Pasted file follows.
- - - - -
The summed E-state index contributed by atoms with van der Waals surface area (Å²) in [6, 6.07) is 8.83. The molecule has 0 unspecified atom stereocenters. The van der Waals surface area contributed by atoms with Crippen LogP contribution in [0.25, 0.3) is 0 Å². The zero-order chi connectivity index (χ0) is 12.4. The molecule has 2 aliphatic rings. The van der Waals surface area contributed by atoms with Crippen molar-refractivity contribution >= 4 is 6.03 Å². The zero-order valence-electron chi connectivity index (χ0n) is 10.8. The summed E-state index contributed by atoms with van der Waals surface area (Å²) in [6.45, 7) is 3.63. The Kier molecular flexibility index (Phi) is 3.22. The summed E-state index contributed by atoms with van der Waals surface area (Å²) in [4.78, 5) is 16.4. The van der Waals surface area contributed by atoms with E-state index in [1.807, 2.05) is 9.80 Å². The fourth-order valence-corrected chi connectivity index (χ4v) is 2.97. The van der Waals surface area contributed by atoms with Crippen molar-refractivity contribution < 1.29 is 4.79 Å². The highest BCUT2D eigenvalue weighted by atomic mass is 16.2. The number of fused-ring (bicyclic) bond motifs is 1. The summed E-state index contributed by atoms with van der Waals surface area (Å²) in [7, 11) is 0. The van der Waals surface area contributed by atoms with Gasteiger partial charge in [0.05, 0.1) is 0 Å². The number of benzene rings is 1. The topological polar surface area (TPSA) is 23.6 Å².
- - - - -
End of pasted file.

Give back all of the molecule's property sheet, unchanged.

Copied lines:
The summed E-state index contributed by atoms with van der Waals surface area (Å²) in [6, 6.07) is 8.83. The molecule has 0 unspecified atom stereocenters. The van der Waals surface area contributed by atoms with Crippen LogP contribution in [0.25, 0.3) is 0 Å². The zero-order chi connectivity index (χ0) is 12.4. The molecule has 2 aliphatic rings. The van der Waals surface area contributed by atoms with Crippen molar-refractivity contribution >= 4 is 6.03 Å². The zero-order valence-electron chi connectivity index (χ0n) is 10.8. The summed E-state index contributed by atoms with van der Waals surface area (Å²) in [6.45, 7) is 3.63. The Kier molecular flexibility index (Phi) is 3.22. The summed E-state index contributed by atoms with van der Waals surface area (Å²) in [4.78, 5) is 16.4. The van der Waals surface area contributed by atoms with E-state index in [1.807, 2.05) is 9.80 Å². The fourth-order valence-corrected chi connectivity index (χ4v) is 2.97. The van der Waals surface area contributed by atoms with Crippen molar-refractivity contribution < 1.29 is 4.79 Å². The highest BCUT2D eigenvalue weighted by atomic mass is 16.2. The number of fused-ring (bicyclic) bond motifs is 1. The summed E-state index contributed by atoms with van der Waals surface area (Å²) in [7, 11) is 0. The van der Waals surface area contributed by atoms with Gasteiger partial charge in [0.05, 0.1) is 0 Å². The number of benzene rings is 1. The topological polar surface area (TPSA) is 23.6 Å².